Unique, I think, is the Scottish tartle, that hesitation
when introducing someone whose name you’ve forgotten
And what could capture cafuné, the Brazilian Portuguese way to say
running your fingers, tenderly, through someone’s hair?
Is there a term in any tongue for choosing to be happy?
And where is speech for the block of ice we pack in the sawdust of our hearts?
What appellation approaches the smell of apricots thickening the air
when you boil jam in early summer?
What words reach the way I touched you last night—
as though I had never known a woman—an explorer,
wholly curious to discover each particular
fold and hollow, without guide,
not even the mirror of my own body.
Last night you told me you liked my eyebrows.
You said you never really noticed them before.
What is the word that fuses this freshness
with the pity of having missed it.
And how even touch itself cannot mean the same to both of us,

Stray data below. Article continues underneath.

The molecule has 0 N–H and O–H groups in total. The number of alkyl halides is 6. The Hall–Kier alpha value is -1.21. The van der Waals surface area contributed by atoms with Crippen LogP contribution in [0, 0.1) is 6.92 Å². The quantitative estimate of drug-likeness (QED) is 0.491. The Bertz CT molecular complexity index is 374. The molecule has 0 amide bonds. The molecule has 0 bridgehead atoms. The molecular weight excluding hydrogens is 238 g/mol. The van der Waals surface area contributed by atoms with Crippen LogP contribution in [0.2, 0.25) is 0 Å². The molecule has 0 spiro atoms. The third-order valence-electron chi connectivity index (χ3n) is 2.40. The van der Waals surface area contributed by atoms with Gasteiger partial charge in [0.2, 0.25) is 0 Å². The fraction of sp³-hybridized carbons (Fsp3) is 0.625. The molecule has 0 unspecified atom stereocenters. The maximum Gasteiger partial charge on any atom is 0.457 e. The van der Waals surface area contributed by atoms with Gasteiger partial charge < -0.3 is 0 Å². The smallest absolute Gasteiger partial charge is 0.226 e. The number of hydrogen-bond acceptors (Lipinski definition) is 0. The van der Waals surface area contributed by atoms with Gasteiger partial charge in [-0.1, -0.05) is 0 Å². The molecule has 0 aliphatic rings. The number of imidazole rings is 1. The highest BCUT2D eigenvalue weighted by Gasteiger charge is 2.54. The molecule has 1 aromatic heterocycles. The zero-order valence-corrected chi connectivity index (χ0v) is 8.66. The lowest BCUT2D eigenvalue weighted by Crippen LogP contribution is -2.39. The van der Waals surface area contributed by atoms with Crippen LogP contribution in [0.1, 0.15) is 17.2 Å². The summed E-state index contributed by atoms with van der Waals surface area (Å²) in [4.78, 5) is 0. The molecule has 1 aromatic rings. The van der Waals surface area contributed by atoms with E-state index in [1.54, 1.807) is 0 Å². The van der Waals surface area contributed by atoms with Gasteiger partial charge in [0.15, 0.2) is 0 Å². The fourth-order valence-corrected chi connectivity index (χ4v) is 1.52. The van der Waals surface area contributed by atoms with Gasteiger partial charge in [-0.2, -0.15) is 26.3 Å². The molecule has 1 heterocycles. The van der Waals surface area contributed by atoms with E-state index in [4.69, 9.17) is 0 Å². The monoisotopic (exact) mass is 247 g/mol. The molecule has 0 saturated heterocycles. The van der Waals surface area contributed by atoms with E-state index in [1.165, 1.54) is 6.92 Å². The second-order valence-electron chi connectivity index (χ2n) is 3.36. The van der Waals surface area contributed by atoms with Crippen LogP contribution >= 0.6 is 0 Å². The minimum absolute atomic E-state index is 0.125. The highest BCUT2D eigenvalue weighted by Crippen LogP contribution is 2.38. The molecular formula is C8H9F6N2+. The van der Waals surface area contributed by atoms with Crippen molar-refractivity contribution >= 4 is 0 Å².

even in this small country of our bed,
even in this language with only two native speakers.
Originally published in The New Yorker. Copyright © 2015 by Ellen Bass. Used with the permission of the poet.
The sky tonight, so without aliens. The woods, very lacking
in witches. But the people, as usual, replete
with people. & so you, with your headset, sit
in the home office across the hall, stuck in a hell
of strangers crying, computers dying, the new
father’s dropped-in-toilet baby
photos, the old Canadian, her grandson Gregory,
all-grown-up-now Greg, who gave her this phone
but won’t call her. You call her
wonderful. You encourage her to tell you what’s wrong
with her device. You with your good-at-your-job
good-looking-ness, I bet even over the phone
it’s visible. I bet all the Canadian grandmas
want you, but hey, you’re with me. Hey, take off
that headset. Steal away from your post. Cross
the hall, you sings-the-chorus-too-soon, you
played-tennis-in-college-build, you Jeffrey, you
Jeff-ship full of stars, cauldron full of you,
come teach me a little bit
of nothing, in the dark
Copyright © 2017 Chen Chen. Used with permission of the author. This poem originally appeared in Tin House, Winter 2017.